While we share responsibility for protecting our own environment, the impacts of climate change are caused by emissions from countries many thousands of kilometres away. We are at the mercy of the international community . . . Though difficult to comprehend, it is possible that our entire nation could disappear as a result of climate change.
Ielemia goes on to note, correctly, that the Universal Declaration of Human Rights and other international conventions guarantee a fundamental right to nationality and statehood. This right extends to all nations: for, to paraphrase Dr. Suess, “a nation’s a nation, no matter how small.” And industrialized nations that selfishly refuse to address their contribution to climate change infringe upon Tuvalu’s guaranteed right to nationhood: there is little practical difference, in the end, in obliterating Tuvalu through warfare, and forcing it to slide under the ocean.
The assault on places like Tuvalu is coming from people all over the world. As a Smithsonian writer noted in a 2004 piece:
[M]y habit of leaving lights on around my house, in Washington, D.C., a neighbor’s of constantly driving his large SUV to go just a few city blocks, and another neighbor’s preference for a toasty house in winter, would all play a role in Tuvalu’s fate.
It is estimated that by 2050 there will be some 250 million “climate change migrants,” but according to Antonio Guterres, the United Nations High Commissioner for Refugees, such people enjoy no legal status. While the UN Refugee Agency mandate covers people who flee their countries because of state persecution based on race, religion, political opinion, or ethnicity, people forced to leave homes sinking beneath the waves because nimrods in the West will not stop roaring around on jet-skis are international un-persons.
Their number is so large and yet the world cannot even agree on what to call them. References range from ecological, climate and environmental refugees to climate change migrants and environmentally-induced forced migrants.
But these terms are titles only. They have no legal basis, and with that, the people being described either have no rights or are afforded watered down protection from another legal category that may overlap—if they’re lucky.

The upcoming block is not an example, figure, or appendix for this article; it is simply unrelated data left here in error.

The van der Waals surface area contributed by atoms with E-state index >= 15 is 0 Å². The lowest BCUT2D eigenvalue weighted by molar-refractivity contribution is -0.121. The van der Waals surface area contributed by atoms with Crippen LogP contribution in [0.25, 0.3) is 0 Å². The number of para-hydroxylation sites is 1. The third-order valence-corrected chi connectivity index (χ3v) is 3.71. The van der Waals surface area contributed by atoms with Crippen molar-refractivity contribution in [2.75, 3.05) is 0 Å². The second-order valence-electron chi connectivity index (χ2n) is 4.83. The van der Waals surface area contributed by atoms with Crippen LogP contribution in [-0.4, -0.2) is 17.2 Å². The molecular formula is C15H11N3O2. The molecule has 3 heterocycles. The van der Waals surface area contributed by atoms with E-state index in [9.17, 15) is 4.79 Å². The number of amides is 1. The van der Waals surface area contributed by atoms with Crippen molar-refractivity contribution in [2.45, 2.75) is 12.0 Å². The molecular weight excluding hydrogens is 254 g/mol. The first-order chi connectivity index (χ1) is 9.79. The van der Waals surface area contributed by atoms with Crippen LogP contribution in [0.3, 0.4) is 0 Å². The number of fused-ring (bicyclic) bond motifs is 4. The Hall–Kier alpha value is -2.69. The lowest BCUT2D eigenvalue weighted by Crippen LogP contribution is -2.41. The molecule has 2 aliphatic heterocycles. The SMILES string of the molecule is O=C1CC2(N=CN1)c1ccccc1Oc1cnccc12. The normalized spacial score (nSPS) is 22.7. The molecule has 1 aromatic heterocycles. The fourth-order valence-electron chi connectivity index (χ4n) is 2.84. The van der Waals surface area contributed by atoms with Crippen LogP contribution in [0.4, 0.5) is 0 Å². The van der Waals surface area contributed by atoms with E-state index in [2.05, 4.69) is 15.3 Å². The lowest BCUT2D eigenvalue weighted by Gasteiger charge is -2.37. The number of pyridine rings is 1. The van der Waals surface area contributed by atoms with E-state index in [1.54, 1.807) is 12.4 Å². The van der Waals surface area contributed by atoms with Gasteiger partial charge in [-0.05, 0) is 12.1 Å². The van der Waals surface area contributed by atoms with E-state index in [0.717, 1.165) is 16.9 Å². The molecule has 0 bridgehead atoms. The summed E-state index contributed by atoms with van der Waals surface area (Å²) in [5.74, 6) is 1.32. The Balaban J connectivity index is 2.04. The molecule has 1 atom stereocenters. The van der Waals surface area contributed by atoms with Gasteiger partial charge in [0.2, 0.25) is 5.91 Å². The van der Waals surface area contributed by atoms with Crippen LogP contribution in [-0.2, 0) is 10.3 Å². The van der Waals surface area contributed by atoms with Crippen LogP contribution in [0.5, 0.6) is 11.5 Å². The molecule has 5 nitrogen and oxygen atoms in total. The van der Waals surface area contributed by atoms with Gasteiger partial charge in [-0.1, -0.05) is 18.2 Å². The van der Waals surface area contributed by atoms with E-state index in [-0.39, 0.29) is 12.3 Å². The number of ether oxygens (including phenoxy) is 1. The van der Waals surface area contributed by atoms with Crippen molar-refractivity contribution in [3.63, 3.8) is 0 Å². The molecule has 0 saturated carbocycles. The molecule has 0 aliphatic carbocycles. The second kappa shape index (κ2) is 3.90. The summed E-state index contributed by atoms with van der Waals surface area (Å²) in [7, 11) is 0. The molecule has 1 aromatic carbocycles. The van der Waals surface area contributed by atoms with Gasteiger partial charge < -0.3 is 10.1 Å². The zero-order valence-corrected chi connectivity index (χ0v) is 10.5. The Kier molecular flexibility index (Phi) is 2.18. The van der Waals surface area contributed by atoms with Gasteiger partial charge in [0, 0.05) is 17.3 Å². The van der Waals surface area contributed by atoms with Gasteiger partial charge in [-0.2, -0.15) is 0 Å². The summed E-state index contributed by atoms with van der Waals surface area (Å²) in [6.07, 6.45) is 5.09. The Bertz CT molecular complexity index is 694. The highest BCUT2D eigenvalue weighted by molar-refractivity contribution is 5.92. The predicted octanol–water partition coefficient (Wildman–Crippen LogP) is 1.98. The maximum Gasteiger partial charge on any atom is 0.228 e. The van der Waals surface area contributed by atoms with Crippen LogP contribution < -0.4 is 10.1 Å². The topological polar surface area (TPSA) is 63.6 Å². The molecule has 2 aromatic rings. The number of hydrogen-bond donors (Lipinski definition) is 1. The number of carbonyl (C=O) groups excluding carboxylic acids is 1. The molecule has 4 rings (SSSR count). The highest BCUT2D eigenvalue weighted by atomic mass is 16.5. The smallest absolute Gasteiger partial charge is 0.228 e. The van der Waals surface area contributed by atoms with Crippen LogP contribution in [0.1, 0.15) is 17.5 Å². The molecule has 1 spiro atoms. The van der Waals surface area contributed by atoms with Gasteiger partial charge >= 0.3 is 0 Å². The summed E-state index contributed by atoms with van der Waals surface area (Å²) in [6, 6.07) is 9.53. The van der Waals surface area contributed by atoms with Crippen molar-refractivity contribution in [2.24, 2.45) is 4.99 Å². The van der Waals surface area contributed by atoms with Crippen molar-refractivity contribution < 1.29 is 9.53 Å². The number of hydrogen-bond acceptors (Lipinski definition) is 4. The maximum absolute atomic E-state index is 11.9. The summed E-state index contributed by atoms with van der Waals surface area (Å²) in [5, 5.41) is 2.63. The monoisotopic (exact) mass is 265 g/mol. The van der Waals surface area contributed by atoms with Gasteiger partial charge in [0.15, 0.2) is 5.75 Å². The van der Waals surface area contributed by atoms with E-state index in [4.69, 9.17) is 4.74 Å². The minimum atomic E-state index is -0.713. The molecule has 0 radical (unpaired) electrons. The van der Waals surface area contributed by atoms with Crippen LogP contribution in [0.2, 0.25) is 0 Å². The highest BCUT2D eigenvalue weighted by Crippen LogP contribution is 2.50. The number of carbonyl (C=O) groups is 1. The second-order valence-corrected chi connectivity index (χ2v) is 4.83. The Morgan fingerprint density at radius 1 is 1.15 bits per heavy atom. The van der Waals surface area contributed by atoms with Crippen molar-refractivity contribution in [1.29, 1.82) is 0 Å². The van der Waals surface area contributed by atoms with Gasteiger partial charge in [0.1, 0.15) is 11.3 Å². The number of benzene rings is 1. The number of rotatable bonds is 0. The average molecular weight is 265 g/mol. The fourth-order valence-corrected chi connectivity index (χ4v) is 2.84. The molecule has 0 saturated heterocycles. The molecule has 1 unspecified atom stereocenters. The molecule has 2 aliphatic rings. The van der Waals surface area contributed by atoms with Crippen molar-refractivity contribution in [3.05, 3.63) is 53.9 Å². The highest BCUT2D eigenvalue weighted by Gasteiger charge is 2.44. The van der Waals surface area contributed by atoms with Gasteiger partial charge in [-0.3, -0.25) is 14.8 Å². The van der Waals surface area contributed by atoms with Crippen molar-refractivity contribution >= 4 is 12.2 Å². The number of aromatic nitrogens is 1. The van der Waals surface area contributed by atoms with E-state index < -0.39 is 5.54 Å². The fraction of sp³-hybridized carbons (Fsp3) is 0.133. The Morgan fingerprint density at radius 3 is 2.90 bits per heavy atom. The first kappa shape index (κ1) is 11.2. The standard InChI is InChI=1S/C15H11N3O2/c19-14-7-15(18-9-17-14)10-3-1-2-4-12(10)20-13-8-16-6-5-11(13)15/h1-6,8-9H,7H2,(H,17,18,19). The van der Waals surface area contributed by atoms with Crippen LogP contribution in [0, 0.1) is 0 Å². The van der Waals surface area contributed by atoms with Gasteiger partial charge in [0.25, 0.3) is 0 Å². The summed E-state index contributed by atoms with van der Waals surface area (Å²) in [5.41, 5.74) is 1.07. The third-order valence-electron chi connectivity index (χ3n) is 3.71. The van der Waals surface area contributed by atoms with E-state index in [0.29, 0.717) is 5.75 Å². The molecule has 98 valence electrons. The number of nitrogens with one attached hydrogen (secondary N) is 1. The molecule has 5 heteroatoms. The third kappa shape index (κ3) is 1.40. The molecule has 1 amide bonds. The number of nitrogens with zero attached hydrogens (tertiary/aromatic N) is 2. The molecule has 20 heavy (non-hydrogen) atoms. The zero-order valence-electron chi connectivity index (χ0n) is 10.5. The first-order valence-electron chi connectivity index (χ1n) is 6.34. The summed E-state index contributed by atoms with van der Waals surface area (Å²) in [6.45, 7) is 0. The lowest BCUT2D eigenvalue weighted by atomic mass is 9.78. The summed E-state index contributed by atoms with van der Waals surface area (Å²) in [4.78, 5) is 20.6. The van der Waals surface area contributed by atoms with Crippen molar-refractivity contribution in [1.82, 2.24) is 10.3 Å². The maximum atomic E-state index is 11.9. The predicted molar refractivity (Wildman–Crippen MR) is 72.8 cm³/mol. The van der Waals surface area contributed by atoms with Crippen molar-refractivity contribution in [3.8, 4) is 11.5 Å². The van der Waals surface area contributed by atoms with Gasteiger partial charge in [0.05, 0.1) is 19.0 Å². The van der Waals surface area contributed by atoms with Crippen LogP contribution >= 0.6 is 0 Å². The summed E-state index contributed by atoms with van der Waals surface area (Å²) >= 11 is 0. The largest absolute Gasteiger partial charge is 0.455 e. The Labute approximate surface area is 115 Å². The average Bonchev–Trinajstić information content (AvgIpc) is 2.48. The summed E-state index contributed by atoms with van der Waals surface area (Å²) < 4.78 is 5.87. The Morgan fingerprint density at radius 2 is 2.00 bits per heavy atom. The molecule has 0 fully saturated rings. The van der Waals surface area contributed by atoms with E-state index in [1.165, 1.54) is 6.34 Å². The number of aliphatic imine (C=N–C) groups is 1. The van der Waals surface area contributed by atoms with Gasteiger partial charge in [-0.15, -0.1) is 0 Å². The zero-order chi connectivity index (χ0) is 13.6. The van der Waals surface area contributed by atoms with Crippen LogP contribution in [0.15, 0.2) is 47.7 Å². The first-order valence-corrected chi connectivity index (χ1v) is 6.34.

Last month over there in Paris sounded a warning that international-law people also better get ready to grapple with the notion of “ghost states,” wherein governments in exile might preside over citizens forced to scatter across the globe when their former homelands disappear beneath the sea.
Francois Gemenne, of the Institute for Sustainable Development and International Relations, looking towards the seemingly inevitable Altantisification of such nation-states as Tuvalu and the Maldives, asks:
“What would happen if a state was to physically disappear but people want to keep their nationalities? It could continue as a virtual state even though it is a rock under the ocean and its people no longer live on that piece of land” . . . .
“As independent nations they receive certain rights and privileges that they will not want to lose. Instead they could become like ghost states,” he said. “This is a pressing issue for small island states, but in the case of physical disappearance there is a void in international law.”
Gemenne estimates that up to 1 billion people may ultimately be forced to relocate due to climate change. As ever, it is the poor and the innocent who will suffer most.
The poorest and most vulnerable people were often unable to migrate,  research showed. “The poorest people lack the social and economic capital to escape,” said Gemmene. “This has very important policy implications. People will only move if policies are in place to allow them to do so.”
People are already trying to get out. An estimated 2000 people from Tuvalu, for instance, have the left the islands in recent years for New Zealand. Affluent Tuvaluans long traveled there for college and health care, but the new arrivals more often pick strawberries for a living. Many have overstayed their visas and face deportation, or have gone underground. New Zealand, recognizing the threat of climate change to Tuvalu, has decreed that 75 Tuvaluans per year may legally immigrate. Such compassion, such generosity, such magnanimity, well, it leaves one speechless.
Flying to Dubai as we speak are shiny happy people who don’t give a shit about any of this. Because they’re bound for the Atlantis Hotel, where they will spend tens of thousands of dollars to frolic in a gaudy resort that bills itself as the most lavish hotel in the world, sited on the largest artificial island in the world.
Although the place is right on the water, it features a giant open-air aquarium containing some 65,000 fish. With heaps and heaps of greenbacks you can secure a room that looks right onto the tank. There is also a special dolphinarium, housing two dozen bottlenose dolphins bought from a dealer in the Solomon Islands (some of which—the islands that is—will eventually sink, new Atlanti, sacrificed to climate change) and flown 30 hours to the hotel. There used to be a 13-foot whale shark enclosed in a tank in the lobby, but the thing had to be freed when do-gooder party-poopers raised an international stink.